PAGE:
"Our responsibility under the Endangered Species Act is to ensure that fishing practices do not put this population of Steller sea lions or other ESA-listed species in jeopardy of extinction," said Don Knowles, director of NOAA Fisheries' Protected Resources Office, who issued the biological opinion on behalf of the agency.

As part of the comprehensive biological opinion, agency and independent consultants assessed effects of the groundfish fisheries on 22 listed species. The opinion concludes that effects of the fishery management plans for the Bering Sea/Aleutian Islands and Gulf of Alaska are not likely to jeopardize the continued existence of blue whales, bowhead whales, fin whales, humpback whales, right whales, sei whales, sperm whales, the eastern population of Steller sea lions, twelve populations of salmon and steelhead, or leatherback turtles.

Dalton also described her agency's plans to work with affected fishermen and communities to assure continual improvement in the science underlying the regulation of the fishery, and to minimize the potential economic impact from the new protective measures.

NOAA Fisheries plans to launch a scientific and public review of its biological opinion. The agency will also develop a monitoring program to assess the effectiveness of its new management measures in protecting the sea lions' food supply. Finally, NOAA Fisheries plans to establish a dedicated Steller sea lion team to work closely with the North Pacific Fishery Management Council and the states.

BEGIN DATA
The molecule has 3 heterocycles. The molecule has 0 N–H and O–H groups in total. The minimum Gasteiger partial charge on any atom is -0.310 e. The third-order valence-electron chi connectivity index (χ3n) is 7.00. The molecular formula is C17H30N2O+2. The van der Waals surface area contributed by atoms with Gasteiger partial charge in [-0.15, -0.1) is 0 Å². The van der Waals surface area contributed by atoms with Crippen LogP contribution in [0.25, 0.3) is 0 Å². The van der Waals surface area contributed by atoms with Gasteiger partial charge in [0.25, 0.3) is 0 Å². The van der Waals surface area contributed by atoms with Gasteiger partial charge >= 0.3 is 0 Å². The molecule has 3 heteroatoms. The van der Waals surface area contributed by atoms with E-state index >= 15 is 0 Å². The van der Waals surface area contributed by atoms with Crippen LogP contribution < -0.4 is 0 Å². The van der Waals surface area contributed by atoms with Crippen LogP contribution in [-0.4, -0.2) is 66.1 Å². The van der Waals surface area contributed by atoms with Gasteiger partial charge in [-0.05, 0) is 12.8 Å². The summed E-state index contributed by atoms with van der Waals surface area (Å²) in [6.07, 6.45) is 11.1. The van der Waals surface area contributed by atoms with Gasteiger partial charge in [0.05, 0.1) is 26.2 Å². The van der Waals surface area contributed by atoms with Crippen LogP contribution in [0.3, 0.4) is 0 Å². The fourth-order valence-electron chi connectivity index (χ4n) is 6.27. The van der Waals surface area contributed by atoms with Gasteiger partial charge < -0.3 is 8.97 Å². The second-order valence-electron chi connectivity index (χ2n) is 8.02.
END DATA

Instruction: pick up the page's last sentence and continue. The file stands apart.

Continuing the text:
"We recognize that healthy and productive fisheries provide thousands of jobs in Alaska and Washington state," said Dalton. "We will be looking for every opportunity to minimize any adverse economic impacts associated with our new measures, and we are willing to revise our biological opinion and regulations in light of new scientific information as early as the 2002 fishing season."

"We need to ensure that our regulations reflect ‘real-world' fishery conditions and we will be looking for better ways to communicate with the public, said Dalton.

Accordingly, the agency will be presenting a detailed review of the opinion and its proposed new measures to next week's meeting of the North Pacific Fishery Management Council in Anchorage, Alaska. During that meeting, the agency will also conduct briefing workshops for any interested participants. Similar opportunities for public interaction will be afforded in the near future in Washington State.

Specific details of the RPA, and the complete text of the comprehensive biological opinion can be viewed at or a copy can be requested by writing NOAA Fisheries' Protected Resources Division, P.O. Box 21668, Juneau, AK 99802-1668 or by calling (907) 586-7235. The biological opinion and the RPA will be reviewed next week during the North Pacific Fishery Management Council meeting in Anchorage, Alaska. The meeting is open to the public and will be held December 4th through the 12th. For more information, view the Council's Web site at: